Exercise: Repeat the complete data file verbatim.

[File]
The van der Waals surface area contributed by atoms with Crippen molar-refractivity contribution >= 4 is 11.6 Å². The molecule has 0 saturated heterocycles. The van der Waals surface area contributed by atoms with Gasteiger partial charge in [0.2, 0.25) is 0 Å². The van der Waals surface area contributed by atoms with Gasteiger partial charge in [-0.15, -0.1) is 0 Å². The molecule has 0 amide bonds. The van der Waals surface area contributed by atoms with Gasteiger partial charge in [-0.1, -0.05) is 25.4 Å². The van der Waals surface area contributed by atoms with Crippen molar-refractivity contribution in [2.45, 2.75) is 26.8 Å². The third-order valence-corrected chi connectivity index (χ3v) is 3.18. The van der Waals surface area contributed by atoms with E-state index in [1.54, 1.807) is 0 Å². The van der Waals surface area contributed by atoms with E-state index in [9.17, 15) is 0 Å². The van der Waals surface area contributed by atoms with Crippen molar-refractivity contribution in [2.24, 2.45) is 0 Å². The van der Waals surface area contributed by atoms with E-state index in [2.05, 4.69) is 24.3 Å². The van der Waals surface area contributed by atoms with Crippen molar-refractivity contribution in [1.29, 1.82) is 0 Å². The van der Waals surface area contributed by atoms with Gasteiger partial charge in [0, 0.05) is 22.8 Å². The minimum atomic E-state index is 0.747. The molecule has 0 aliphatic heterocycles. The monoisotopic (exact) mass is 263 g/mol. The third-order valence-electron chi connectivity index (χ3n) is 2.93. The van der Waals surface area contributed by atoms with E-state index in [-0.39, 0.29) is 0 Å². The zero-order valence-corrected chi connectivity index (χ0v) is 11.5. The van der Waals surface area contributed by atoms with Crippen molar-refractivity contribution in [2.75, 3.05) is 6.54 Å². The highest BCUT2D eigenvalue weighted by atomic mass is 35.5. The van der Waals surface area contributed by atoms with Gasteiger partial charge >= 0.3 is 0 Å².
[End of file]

The van der Waals surface area contributed by atoms with Crippen molar-refractivity contribution >= 4 is 11.6 Å². The molecule has 0 saturated heterocycles. The van der Waals surface area contributed by atoms with Gasteiger partial charge in [0.2, 0.25) is 0 Å². The van der Waals surface area contributed by atoms with Gasteiger partial charge in [-0.15, -0.1) is 0 Å². The molecule has 0 amide bonds. The van der Waals surface area contributed by atoms with Gasteiger partial charge in [-0.1, -0.05) is 25.4 Å². The van der Waals surface area contributed by atoms with Crippen molar-refractivity contribution in [2.45, 2.75) is 26.8 Å². The third-order valence-corrected chi connectivity index (χ3v) is 3.18. The van der Waals surface area contributed by atoms with E-state index in [1.54, 1.807) is 0 Å². The van der Waals surface area contributed by atoms with E-state index in [9.17, 15) is 0 Å². The van der Waals surface area contributed by atoms with Crippen molar-refractivity contribution in [2.24, 2.45) is 0 Å². The van der Waals surface area contributed by atoms with E-state index in [2.05, 4.69) is 24.3 Å². The van der Waals surface area contributed by atoms with Crippen molar-refractivity contribution in [1.29, 1.82) is 0 Å². The van der Waals surface area contributed by atoms with Gasteiger partial charge in [0, 0.05) is 22.8 Å². The minimum atomic E-state index is 0.747. The molecule has 0 aliphatic heterocycles. The monoisotopic (exact) mass is 263 g/mol. The third-order valence-electron chi connectivity index (χ3n) is 2.93. The van der Waals surface area contributed by atoms with E-state index in [-0.39, 0.29) is 0 Å². The zero-order valence-corrected chi connectivity index (χ0v) is 11.5. The van der Waals surface area contributed by atoms with Crippen molar-refractivity contribution in [2.75, 3.05) is 6.54 Å². The highest BCUT2D eigenvalue weighted by atomic mass is 35.5. The van der Waals surface area contributed by atoms with Gasteiger partial charge >= 0.3 is 0 Å².